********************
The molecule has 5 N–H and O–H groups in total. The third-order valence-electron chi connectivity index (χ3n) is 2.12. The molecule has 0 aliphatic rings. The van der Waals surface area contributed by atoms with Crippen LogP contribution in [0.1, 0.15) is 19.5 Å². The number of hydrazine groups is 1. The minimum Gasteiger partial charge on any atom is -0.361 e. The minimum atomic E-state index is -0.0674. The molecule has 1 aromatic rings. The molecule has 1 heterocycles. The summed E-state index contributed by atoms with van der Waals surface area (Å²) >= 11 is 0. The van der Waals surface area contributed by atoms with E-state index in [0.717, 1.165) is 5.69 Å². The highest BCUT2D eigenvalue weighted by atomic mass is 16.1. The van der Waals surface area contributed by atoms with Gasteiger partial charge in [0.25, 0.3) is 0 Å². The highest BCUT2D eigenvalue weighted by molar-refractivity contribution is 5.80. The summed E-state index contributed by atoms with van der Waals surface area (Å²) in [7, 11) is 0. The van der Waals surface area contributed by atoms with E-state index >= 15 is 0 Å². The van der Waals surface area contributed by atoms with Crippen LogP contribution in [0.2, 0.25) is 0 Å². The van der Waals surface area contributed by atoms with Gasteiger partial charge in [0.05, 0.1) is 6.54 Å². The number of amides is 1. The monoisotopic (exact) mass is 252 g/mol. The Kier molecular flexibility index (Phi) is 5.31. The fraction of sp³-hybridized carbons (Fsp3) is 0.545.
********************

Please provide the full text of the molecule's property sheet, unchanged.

The molecule has 5 N–H and O–H groups in total. The third-order valence-electron chi connectivity index (χ3n) is 2.12. The molecule has 0 aliphatic rings. The van der Waals surface area contributed by atoms with Crippen LogP contribution in [0.1, 0.15) is 19.5 Å². The number of hydrazine groups is 1. The minimum Gasteiger partial charge on any atom is -0.361 e. The minimum atomic E-state index is -0.0674. The molecule has 1 aromatic rings. The molecule has 1 heterocycles. The summed E-state index contributed by atoms with van der Waals surface area (Å²) >= 11 is 0. The van der Waals surface area contributed by atoms with E-state index in [0.717, 1.165) is 5.69 Å². The highest BCUT2D eigenvalue weighted by atomic mass is 16.1. The van der Waals surface area contributed by atoms with Gasteiger partial charge in [0.25, 0.3) is 0 Å². The highest BCUT2D eigenvalue weighted by molar-refractivity contribution is 5.80. The summed E-state index contributed by atoms with van der Waals surface area (Å²) in [7, 11) is 0. The van der Waals surface area contributed by atoms with E-state index >= 15 is 0 Å². The van der Waals surface area contributed by atoms with Crippen LogP contribution in [0.2, 0.25) is 0 Å². The van der Waals surface area contributed by atoms with Gasteiger partial charge in [0.05, 0.1) is 6.54 Å². The number of amides is 1. The monoisotopic (exact) mass is 252 g/mol. The Kier molecular flexibility index (Phi) is 5.31. The fraction of sp³-hybridized carbons (Fsp3) is 0.545.